Hey, Sports Fans…This’ll Get You Going !
Throughout his life, Steve DeDoes has been fortunate to be able call himself “a player” in the arenas of two of his passions — MUSIC and SPORTS.
“Still A Player” represents some joyful overlap between these two areas in the careers and the lives of both Steve AND his son, the saxophone “franchise player” Mattie DeDoes. You can read about athletic dimensions and other unusual aspects via this “related stories” link; in this post, we present the credits and the work behind the music itself.
- “Pickup Game” (3:38) – featuring Steve DeDoes, vocals & piano/keyboards; Jake Reichbart, guitar & guitar solo; David Taylor, drums & drum solos.
composed and produced for Gus Macker Basketball, 1997/2021.
- “IceMan” – for George (‘IceMan’) Gervin (3:57 instrumental) – featuring Mattie DeDoes, alto saxophone; Keith Stevens, trumpet; Steve DeDoes, piano/keyboards.
- “Pace of the Peloton” (5:47 instrumental) – featuring Mattie DeDoes, alto saxophone; Steve DeDoes, piano/keyboards; David Taylor, drums.
- “Detroit Strut” (5:35 instrumental) – featuring Pete Kahn, alto saxophone; Steve DeDoes, piano/keyboards; David Taylor, drums.
- “Take Me Out To The (Swingin’) BallGame” (2:11) – performed by “StrongArm Satch & the All-Stars of Swing”.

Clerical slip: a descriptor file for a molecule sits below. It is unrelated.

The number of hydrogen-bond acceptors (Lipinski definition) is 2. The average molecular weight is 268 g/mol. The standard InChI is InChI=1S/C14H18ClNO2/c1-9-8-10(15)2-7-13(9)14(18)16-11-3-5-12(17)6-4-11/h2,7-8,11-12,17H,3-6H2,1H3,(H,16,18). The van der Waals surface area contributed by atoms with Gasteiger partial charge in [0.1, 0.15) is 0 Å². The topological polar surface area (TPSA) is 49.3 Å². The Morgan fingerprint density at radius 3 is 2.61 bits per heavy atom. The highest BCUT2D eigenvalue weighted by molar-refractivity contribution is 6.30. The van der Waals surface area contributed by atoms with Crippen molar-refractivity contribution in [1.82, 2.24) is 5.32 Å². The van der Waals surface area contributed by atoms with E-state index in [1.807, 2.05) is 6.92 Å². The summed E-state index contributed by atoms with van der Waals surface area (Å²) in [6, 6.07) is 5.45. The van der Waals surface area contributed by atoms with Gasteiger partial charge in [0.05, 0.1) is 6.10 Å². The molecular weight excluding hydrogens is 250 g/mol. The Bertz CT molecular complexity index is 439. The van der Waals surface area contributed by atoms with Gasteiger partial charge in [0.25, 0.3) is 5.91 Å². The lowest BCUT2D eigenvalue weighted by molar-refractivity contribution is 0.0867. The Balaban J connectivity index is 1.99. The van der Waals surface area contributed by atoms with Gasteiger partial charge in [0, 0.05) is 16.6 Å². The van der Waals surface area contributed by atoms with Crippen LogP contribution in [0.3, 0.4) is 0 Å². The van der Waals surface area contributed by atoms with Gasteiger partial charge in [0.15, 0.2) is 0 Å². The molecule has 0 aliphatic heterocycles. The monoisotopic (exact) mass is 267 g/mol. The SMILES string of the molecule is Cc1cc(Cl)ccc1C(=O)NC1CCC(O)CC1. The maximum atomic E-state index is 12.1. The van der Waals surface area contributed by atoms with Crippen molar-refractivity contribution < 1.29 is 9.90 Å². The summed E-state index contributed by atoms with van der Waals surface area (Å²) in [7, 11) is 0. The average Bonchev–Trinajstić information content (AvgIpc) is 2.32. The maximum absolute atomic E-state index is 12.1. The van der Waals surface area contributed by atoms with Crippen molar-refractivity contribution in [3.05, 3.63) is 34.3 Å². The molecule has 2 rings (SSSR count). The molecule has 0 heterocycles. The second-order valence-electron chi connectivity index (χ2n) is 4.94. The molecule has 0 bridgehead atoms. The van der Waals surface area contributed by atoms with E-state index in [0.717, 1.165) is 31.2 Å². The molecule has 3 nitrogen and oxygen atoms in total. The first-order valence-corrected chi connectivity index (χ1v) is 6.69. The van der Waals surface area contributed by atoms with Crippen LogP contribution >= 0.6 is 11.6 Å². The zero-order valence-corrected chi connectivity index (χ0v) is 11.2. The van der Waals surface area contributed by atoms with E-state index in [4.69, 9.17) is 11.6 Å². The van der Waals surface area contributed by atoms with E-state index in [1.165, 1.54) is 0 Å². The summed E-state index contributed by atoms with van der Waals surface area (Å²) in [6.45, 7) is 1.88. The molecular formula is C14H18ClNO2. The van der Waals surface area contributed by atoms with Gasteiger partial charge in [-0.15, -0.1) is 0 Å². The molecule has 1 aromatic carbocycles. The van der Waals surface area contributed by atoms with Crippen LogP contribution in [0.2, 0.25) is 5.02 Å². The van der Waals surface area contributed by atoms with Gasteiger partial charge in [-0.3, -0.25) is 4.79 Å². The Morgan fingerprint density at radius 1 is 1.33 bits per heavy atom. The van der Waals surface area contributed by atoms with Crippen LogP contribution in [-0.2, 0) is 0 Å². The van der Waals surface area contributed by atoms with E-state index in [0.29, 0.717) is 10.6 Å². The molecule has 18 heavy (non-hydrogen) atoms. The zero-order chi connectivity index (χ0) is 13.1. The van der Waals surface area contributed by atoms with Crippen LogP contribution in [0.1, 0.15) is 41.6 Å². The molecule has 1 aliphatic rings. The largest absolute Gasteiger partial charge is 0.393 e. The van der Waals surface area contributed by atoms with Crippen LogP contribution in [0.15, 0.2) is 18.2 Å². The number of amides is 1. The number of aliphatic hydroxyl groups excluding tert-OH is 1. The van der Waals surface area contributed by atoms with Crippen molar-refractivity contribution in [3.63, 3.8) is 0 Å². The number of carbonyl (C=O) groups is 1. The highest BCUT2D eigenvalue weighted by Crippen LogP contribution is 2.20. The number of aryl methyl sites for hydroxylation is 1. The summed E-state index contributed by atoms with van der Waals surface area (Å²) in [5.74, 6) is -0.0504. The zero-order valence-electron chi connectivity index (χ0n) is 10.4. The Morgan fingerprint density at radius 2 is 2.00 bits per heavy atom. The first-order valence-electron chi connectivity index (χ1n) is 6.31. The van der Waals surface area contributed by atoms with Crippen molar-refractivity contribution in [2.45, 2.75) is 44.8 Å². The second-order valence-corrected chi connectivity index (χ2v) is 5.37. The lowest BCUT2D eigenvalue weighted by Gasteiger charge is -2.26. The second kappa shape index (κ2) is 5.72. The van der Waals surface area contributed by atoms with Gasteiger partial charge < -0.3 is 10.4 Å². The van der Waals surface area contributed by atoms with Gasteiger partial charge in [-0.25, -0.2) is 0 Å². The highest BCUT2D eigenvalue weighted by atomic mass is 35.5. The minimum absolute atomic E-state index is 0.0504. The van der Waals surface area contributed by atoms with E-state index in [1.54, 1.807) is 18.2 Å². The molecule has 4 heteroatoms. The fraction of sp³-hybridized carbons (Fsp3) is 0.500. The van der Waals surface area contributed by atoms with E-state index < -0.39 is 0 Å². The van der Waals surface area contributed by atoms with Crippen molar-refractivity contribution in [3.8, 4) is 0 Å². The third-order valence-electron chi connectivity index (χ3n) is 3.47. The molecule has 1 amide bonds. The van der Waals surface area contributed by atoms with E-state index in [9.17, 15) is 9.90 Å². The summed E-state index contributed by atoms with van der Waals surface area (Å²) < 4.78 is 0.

Vocal/”Dixieland”-style rendition of a classic – originally produced for Move&Learn Dance/Educational Products, 2002. Remixed for “Still A Player”.
- “SGB” (Sweet Georgia Brown) (4:55 instrumental) – featuring (a young, still-in-high school) Mattie DeDoes, alto saxophone. Latin-funk arrangement of a standard, hoops-connected theme song.
- “The Game Begins…Nowhere To Hide“
titled “The Moment Has Arrived” in the online stores (2:52 instrumental) – featuring Chris Collins, soprano and tenor saxophones.
This soundtrack culminates in an instrumental arrangement of the theme “Nowhere To Hide,” originally composed for and used in the 1996 USAF film “Project: GoldPan”.
- “To The Next Level” (2:04 instrumental) – featuring Jack Reichbart, guitar & guitar solo.
Note: only available on our CDs (through kunaki.com)
- “BallGame Farewell” (2:05 instrumental) – duet with Mattie DeDoes, alto saxophone & Steve DeDoes, piano.
arranged and produced in 2013 after the passing of baseball legend Stan “The Man” Musial; this recording was commissioned by and used for a Musial video tribute by the Baseball Hall of Fame (click here to read a 2018 post about this, and see the video)
Additional Performer Credits
all Piano/Keyboards: Steve DeDoes